On London streets, iconic vehicles include jaunty red double-decker buses and black taxis. For the Summer Olympics in 2012, you can add another unique means of transportation on the city’s roadways—RVs.
Recreation Vehicles provide an alternative way for savvy travelers to save money while attending the Summer Games, July 27 through August 12 next year, or the Paralympics, August 29 to September 9. Although most people don’t think about staying in an RV near Westminster Abbey and Buckingham Palace, a number of attractive RV parks are located around London. More facilities await in Weymouth (setting for the sailing competitions) and Eton Dorney (host for the rowing events near Windsor). From any of these parks, RVers can hop on public transportation to venues for the 2012 Games.
“We still have plenty of availability for the Olympic period,” said Nick Roach of Just go Motorhome Hire, which claims to be the largest motorhome and campervan rental company in the U.K.
Prime RV sites are convenient and available, according to Jon Dale, public relations manager for The Camping and Caravanning Club based in Britain. The organization offers four parks within easy reach of London and the Olympic Stadium. “People coming from the U.S. for the Games want an alternative to staying in a bed & breakfast or a hotel,” Dale said. “Hotels can be more than $400 a night. It’s $50 to $70 a night for our sites.”
The club aims to tap into the Olympic spirit. “At our campgrounds we’re looking to create mini Olympic Villages,” Dale explained. “There will be lots of nationalities on site and many ways for people to enjoy themselves,” including big-screen TVs broadcasting the events.
Just like the variation in pronunciation between toe-MAY-toe and toe-MAH-toe, RVs come with a different “accent” in England. First, RVs translate as “motorhomes”—motorized vehicles holding sleeping, cooking and bathroom facilities. A “caravan” means a trailer that contains beds and cooking equipment that can be pulled by a car. RV parks are known as “caravan parks” or “holiday parks,” and a campsite is called a “pitch.” Instead of renting a vehicle, you hire it. Driving is on the left, the steering wheel is on the right, and traffic circles, called “roundabouts,” often substitute for traffic lights.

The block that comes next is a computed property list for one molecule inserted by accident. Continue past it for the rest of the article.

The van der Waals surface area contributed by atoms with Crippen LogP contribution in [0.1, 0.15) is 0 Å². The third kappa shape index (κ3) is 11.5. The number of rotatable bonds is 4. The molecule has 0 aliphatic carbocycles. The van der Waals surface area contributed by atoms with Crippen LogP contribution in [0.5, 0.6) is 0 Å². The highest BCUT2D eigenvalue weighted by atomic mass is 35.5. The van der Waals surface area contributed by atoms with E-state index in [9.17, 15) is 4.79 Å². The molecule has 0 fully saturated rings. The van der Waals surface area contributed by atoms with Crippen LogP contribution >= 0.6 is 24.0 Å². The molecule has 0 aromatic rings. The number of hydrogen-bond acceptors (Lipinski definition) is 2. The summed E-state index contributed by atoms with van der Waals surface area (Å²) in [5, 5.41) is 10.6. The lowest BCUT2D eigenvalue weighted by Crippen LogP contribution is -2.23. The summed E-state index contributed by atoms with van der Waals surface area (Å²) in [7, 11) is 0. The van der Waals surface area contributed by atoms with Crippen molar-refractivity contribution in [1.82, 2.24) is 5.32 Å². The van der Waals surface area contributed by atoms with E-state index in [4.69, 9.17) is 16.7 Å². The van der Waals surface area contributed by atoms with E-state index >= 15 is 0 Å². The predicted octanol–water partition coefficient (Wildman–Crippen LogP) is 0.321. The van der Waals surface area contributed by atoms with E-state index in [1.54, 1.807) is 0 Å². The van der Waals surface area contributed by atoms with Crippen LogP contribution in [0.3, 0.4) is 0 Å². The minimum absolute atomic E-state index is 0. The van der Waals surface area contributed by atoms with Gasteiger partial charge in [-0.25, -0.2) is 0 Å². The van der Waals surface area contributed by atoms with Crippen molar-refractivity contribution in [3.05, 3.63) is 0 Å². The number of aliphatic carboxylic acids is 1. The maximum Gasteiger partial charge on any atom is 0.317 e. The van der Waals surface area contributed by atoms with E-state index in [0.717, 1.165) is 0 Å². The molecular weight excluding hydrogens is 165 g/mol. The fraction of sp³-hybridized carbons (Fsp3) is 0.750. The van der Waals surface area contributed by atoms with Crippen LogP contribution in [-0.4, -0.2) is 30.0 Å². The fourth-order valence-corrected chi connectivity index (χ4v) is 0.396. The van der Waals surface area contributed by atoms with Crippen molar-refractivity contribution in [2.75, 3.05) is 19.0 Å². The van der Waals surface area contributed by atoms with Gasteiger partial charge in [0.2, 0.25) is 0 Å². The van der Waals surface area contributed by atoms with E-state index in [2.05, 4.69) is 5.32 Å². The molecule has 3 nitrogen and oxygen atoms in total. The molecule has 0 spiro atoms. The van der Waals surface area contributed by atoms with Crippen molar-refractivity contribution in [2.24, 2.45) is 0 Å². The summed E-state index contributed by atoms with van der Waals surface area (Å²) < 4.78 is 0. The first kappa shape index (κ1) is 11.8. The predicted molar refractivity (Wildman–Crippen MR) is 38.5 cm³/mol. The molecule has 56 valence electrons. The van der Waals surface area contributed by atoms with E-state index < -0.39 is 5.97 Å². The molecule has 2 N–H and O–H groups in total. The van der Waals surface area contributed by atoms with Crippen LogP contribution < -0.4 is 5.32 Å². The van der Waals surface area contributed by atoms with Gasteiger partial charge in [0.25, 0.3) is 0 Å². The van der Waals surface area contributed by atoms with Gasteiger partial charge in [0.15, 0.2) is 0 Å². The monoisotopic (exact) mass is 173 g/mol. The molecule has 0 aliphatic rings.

Most motorhomes in the U.K. are smaller than their stateside counterparts (although some U.S. models exist). However, smaller often proves better on British roads, which tend to be narrow with petite parking spaces. “The mileage is a plus compared with American RVs—25 to 27miles per gallon,” points out Janet Groen, who wrote Living Aboard Your RV and blogs at SoloWomanRV.blogspot.com.
Smaller means that everything is miniaturized—often including beds and bathrooms. If you’re especially big or tall, ask for measurements. Groen also points out that while a vehicle may sleep six, it doesn’t always accommodate six. “In some six-sleeper RVs, there’s only room at the dining table for four,” she notes. “Also ask how people are slept. For example, if you have a teenage daughter and son, they won’t want to share a double bed.”
She adds, “Most people want to fill every bed to save a little money. Keep in mind that you not only go to sleep—you have to get up, get dressed, stow gear, cook meals, and play cards inside on a rainy day. Quarters can get very, very close.” Also check age restrictions: several motorhome rental companies in the U.K. require renters to be over the age of 25 and under 75.
Just go Motorhome rents vehicles ranging in length from 21 feet to 24 feet, many with features such as Xbox 360, flat-screen TVs, reversing sensors, GPS, separate shower and toilet, microwaves, and more. For the Olympics, it hires out vehicles ranging from two berths to seven berths; prices range from $215 to $300 per day for a minimum 14-day hire.
Navigating roundabouts combined with driving on the left side can be tricky. “You’re going around and around figuring out how and where to get out,” recounts Groen. In addition, English road signs generally point to the next small village (which might not appear on your maps) rather than your metropolitan destination. So while you may be heading for someplace big—even really big like London—the signs might ask you to choose between Tolpuddle and Milborne St. Andrew. For ease of navigation, consider adding a GPS to your rental.
Other points to consider when hiring an RV for the London Olympics:
• Some motorhome rental companies have packages that transport travelers from the major airports to their facilities so you can fly in and go right to your RV.
• Most rental companies offer a bedding package that includes sheets and towels so you don’t have to bring your own and incur excess airline luggage fees.
• In London, July weather can range from days of dreary, 60-degree rain to steamy temperatures in the 90s. Opt for a vehicle with air conditioning.